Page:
South Carolina primary
Jan 21, 2012 — In South Carolina one wedding party found a political backdrop for their big day.
Jan 21, 2012 — It's been said that if a candidate wins the South Carolina primary, he wins the party's nomination. But winning the state's vote sometimes means getting dirty.
Jan 21, 2012 — The third major contest of the 2012 Republican presidential campaign is being held today in South Carolina and we'll be live blogging as the news comes in, starting around 6 p.m. ET. Polls close at 7 p.m. ET.
Jan 20, 2012 — In South Carolina, comedian Stephen Colbert and former GOP candidate Herman Cain joined forces at an event dubbed the "Rock Me Like a Herman Cain: South Cain-olina Primary Rally."
Jan 20, 2012 — South Carolinans are so cynical about the sorts of things that happen in campaigns in their state that many chalk up the ABC News interview in which Marianne Gingrich said the former speaker asked for an open marriage as a dirty trick. That may be why many South Carolina voters seemed inclined to dismiss that story and move on.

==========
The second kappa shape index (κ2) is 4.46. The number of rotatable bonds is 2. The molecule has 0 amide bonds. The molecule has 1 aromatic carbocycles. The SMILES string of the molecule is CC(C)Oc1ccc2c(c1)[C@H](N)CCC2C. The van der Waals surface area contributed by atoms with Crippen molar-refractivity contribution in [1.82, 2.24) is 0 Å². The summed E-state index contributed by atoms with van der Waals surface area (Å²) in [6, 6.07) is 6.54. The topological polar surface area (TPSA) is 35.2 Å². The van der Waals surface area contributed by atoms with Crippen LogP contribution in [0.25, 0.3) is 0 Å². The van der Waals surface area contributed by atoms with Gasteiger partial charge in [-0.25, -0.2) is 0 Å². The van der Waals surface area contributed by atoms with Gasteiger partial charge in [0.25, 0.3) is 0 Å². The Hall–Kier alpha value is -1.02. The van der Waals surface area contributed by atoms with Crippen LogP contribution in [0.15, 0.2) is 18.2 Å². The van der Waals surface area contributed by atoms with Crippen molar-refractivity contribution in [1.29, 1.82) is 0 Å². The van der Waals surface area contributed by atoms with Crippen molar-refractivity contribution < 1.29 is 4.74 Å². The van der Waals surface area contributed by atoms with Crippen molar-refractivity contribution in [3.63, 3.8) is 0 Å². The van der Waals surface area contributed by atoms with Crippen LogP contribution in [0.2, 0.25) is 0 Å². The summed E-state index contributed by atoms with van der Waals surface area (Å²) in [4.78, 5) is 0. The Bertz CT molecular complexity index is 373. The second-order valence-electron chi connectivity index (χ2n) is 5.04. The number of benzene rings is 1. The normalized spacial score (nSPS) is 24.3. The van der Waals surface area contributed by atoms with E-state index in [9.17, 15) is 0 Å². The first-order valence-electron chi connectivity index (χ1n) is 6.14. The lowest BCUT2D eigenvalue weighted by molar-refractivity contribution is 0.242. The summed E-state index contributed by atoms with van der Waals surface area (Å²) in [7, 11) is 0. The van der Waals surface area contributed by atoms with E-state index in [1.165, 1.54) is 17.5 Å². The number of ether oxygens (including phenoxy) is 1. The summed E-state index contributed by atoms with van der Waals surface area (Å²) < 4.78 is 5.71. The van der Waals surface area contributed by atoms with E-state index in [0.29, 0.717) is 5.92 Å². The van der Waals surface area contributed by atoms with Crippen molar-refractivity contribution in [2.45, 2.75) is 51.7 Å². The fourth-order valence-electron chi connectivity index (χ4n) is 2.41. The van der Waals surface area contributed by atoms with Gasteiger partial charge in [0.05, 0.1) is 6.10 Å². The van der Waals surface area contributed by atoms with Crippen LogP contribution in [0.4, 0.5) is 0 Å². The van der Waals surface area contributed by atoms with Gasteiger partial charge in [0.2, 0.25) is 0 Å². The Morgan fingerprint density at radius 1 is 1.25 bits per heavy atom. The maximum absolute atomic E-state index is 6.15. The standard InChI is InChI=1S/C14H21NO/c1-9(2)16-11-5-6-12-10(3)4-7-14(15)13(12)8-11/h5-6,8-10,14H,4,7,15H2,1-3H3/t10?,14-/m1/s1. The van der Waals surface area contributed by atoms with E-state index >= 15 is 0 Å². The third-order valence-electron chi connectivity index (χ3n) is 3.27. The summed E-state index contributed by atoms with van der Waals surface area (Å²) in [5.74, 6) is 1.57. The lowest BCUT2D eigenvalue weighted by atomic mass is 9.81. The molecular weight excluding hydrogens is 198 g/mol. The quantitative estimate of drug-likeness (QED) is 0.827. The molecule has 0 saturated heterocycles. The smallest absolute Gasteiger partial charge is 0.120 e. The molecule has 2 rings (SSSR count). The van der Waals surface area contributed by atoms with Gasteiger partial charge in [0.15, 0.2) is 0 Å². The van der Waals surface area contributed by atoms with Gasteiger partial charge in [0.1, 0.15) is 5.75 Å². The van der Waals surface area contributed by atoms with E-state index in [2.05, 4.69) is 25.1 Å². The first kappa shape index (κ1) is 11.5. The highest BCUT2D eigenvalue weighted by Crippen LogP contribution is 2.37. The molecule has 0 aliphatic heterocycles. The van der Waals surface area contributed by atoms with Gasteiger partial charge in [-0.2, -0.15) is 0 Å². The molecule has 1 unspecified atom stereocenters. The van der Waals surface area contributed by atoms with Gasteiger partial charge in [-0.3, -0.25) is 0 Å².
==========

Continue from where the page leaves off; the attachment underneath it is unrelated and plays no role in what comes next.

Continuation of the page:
Jan 18, 2012 — Meet a mother of three who's decided to pack up her family and hit the campaign trail in South Carolina volunteering for GOP presidential candidate Newt Gingrich. She tells NPR's Melissa Block she hopes her home-schooled children learn from the experience.
Jan 17, 2012 — Newt Gingrich criticized Obama for the growth in food stamps, calling him "the best food stamp president in American history." He later said that "more people have been put on food stamps by Barack Obama than any president in American history." We check it out.
Jan 17, 2012 — While his rivals scored points against Mitt Romney, none seemed to do anything to upend his candidacy. So the former Massachusetts governor still seemed to have a good shot at winning South Carolina, a state which has voted for every nominee since 1980.
Jan 13, 2012 — He's also given Comedy Central's Jon Stewart control of his SuperPAC. What high jinks will they get up to?
Jan 12, 2012 — An Insider Advantage poll done for The Augusta Chronicle and The Savannah Morning News show Mitt Romney and Newt Gingrich in a statistical tie. Romney's support was put at 23 percent while Gingrich's was at 21 percent. The poll had a margin-of-error of 3.6 percent.